Category — Invertebrates
Spring has sprung and before long the Cincinnati Zoo & Botanical Garden will be inundated with school groups and Carpenter Bees. And while your first instinct will be to avoid them I promise you, the school children are not to be feared. Neither are the Carpenter Bees (Xylacopa viginica), the large, yellow and black flying insect frequently encountered on zoo grounds during spring. Though they are often mistaken for Bumblebees they can be most easily differentiated from them by their black, hairless abdomens; Bumblebees have fuzzy abdomens. Carpenter Bees were so named because the females excavate their nest tunnels in wood. But the bees only nest in the wood, they do not feed on it; Carpenter Bees feed on nectar and pollen. And while Carpenter Bees can sometimes damage wooden structures the damage is occasionally caused by woodpeckers working to excavate the bees themselves for food.
Carpenter bees overwinter as adults and are among the first insects observed in spring. Each male stakes out a territory in the vicinity of a nesting female awaiting the opportunity to breed. Any other males entering the territory will be chased away and just about anything else entering the territory will be investigated. Females will reuse old tunnels or excavate new ones. Within each tunnel is a series of small chambers. A single egg is left in each chamber along with a small amount of nectar and pollen to nourish the larvae. Young Carpenter Bees will emerge from their chambers in late summer to feed on nectar in preparation for a long winter’s hibernation. The following spring they’ll emerge and begin the cycle all over again.
The Carpenter Bees encountered on zoo grounds are generally males, who’ll investigate anything that comes into their territory. Males can be easily differentiated from females by the gold or white marking between their eyes. Carpenter Bees are large and fast flying so it’s easy to see why people mistake their curiosity for aggression. But there’s really nothing to fear; male Carpenter Bees, like all male bees, wasps or hornets cannot sting. The stinger is a modified ovipositor (egg laying organ) which males don’t have. Female Carpenter Bees are capable of stinging but rarely do unless harassed.
Carpenter Bees are probably the most common bees in greater Cincinnati. The Carpenter Bees you’ll encounter at the Cincinnati Zoo & Botanical Garden are going about their lives the way their species has for countless millennia. They just happen to be doing it at a zoo instead of in a deciduous forest.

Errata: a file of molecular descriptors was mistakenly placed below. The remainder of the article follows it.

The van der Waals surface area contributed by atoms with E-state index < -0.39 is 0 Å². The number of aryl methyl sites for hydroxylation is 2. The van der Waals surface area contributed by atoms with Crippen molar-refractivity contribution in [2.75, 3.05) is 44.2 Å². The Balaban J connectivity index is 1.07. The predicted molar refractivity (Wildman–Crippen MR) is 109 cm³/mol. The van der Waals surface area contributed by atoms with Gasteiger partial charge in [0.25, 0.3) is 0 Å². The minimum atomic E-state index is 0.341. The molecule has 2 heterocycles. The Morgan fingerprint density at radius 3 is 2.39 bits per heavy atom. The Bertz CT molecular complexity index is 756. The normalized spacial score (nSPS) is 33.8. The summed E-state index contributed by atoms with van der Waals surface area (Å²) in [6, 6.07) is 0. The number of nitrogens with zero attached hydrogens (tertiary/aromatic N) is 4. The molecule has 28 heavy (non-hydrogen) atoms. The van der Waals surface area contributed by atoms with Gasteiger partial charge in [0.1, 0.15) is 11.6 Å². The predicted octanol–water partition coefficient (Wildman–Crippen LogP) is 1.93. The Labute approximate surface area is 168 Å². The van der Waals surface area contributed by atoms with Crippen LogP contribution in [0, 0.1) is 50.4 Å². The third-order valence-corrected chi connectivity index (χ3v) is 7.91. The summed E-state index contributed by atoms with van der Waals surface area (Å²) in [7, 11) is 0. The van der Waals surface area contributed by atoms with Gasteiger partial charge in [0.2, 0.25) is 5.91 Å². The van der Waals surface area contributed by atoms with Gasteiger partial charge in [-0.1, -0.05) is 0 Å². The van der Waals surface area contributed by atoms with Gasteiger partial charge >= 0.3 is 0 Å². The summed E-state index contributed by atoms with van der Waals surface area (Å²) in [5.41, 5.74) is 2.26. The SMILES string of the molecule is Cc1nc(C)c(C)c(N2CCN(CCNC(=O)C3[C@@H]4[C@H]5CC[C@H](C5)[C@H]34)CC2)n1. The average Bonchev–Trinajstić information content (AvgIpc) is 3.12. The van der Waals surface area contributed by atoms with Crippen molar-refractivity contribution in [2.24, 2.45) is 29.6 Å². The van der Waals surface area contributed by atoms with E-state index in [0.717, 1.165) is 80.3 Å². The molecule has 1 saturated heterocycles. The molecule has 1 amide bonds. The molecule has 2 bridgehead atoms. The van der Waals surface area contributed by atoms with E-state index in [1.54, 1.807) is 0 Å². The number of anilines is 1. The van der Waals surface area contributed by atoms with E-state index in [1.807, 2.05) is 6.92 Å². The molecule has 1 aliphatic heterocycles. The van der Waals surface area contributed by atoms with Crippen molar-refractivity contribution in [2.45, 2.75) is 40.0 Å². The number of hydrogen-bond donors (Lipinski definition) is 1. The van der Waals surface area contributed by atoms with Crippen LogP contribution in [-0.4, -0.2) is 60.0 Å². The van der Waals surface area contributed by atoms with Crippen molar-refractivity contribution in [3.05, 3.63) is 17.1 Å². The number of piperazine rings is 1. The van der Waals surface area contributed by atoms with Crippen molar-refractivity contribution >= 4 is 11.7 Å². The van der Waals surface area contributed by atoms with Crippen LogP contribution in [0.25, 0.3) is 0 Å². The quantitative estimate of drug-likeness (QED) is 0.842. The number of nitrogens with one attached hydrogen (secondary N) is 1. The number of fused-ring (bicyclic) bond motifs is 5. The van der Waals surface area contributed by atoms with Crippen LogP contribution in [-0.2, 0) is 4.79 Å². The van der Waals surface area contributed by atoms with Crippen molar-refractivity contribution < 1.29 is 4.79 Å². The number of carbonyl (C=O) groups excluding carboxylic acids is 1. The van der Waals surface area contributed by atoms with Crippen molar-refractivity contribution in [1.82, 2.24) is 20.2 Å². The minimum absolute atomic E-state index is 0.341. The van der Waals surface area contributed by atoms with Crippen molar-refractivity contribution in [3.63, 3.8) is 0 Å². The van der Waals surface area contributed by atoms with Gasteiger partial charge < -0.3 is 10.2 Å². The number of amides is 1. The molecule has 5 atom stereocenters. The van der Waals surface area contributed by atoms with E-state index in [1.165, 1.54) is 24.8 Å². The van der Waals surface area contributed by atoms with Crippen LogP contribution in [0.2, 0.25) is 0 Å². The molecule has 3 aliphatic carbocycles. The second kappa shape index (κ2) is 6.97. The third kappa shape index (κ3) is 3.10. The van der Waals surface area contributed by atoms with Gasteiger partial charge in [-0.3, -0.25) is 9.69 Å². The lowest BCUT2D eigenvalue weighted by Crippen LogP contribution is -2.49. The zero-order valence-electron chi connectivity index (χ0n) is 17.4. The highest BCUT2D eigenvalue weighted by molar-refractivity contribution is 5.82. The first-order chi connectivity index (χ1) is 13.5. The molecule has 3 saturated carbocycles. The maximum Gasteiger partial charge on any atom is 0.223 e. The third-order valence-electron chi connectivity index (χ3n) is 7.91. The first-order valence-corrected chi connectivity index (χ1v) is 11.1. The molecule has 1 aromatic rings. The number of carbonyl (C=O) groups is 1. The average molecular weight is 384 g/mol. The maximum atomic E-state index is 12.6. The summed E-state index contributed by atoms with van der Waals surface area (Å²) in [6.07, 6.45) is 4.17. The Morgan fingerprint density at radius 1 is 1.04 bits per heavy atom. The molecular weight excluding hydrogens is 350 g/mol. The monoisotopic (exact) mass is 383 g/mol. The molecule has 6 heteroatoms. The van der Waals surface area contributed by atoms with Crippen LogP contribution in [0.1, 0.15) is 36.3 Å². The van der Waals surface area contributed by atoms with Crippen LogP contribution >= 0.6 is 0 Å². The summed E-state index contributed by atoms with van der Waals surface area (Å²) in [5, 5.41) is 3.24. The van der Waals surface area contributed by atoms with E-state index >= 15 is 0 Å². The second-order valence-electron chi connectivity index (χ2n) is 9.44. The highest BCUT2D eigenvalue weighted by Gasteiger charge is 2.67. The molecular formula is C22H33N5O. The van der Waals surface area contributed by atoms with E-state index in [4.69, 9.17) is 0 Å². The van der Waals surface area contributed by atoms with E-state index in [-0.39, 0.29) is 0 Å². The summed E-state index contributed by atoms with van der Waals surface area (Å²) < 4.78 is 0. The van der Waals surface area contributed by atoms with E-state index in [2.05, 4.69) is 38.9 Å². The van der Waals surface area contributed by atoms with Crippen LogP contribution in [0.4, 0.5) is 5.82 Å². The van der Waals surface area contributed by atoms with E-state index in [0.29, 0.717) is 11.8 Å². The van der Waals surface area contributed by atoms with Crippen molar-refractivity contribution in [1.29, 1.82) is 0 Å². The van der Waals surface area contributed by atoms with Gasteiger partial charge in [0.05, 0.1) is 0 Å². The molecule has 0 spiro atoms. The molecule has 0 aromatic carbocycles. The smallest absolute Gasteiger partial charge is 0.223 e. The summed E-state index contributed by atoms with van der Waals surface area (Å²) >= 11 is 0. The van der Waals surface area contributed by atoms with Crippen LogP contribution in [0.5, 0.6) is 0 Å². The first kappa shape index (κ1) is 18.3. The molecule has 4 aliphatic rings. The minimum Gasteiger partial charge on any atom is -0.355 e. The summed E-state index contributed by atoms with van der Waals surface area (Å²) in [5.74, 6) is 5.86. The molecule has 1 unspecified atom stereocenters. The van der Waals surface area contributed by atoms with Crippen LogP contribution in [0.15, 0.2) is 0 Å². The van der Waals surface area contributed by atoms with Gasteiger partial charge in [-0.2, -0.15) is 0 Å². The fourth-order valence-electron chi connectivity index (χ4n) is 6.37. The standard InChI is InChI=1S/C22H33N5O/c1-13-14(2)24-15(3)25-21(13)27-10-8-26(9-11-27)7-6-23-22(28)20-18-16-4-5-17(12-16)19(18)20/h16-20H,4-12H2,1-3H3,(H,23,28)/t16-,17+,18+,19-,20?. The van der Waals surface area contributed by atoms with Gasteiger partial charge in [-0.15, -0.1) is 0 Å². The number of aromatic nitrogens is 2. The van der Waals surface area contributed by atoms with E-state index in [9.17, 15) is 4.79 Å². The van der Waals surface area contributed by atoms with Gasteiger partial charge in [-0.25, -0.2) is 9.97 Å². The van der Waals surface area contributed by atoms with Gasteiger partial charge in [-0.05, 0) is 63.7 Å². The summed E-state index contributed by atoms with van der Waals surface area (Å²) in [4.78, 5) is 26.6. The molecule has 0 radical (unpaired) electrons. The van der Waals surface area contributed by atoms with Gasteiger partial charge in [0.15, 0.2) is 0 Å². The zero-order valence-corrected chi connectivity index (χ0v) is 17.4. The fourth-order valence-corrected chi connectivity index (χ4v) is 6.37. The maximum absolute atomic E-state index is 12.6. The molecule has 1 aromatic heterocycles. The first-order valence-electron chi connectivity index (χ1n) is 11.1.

Curator of Invertebrates & Aquatic Animals
Cincinnati Zoo & Botanical Garden
March 30, 2016 2 Comments
The Zoo congratulates all of its recent graduates of the Advanced Inquiry Program (AIP)! Did you know you can earn your Master’s Degree at the Zoo? Applications for the next year’s cohort are due on February 28.
Here is what one of our 2015 graduates, Faith Hilterbrand, has to say about the influence the AIP program has had on both her personal and professional life.
Guest blogger: Faith Hilterbrand (AIP-CZBG ‘15)
Have you ever had the feeling of being in just the right place, at just the right time? I had been a junior high science teacher for seven years when Cincinnati Zoo’s Master’s program with Miami University’s Project Dragonfly appeared in my email. I skimmed it, flagged it and thought “I’ll check this out later.” So there it was, every day when I opened my email, and I finally gave it the attention it deserved. As I began reading, idea after idea popped into my head and suddenly I was excited to apply. Upon acceptance into the Advanced Inquiry Program (AIP) at the Cincinnati Zoo, a new challenge was thrown my way as I took a new position teaching high school life sciences. I mean if you are going to test new waters, you may as well dive in!
The AIP quickly taught me how long it had been since I had felt the pressure of being a student. I had to learn how to find balance while also still producing work that I was proud of at my job and in the classroom. I often felt just like my students when faced with a new assignment, which helped me to be a better, more compassionate teacher. The class meetings held at the Cincinnati Zoo were a time for learning and enthralling experiences, getting to see the animals up close and personal, but more importantly, I received support from classmates and instructors. It was encouraging to know others felt as I did, and the collaborative approach to the coursework made a more significant impact on myself and each of our communities. The focus on inquiry, scientific experimentation, and technical writing were all skills that were developed due to the coursework in the AIP and made me a more effective science teacher in preparing my students for their next academic step. What I was not prepared for was the change it would evoke in my career aspirations and personal goals.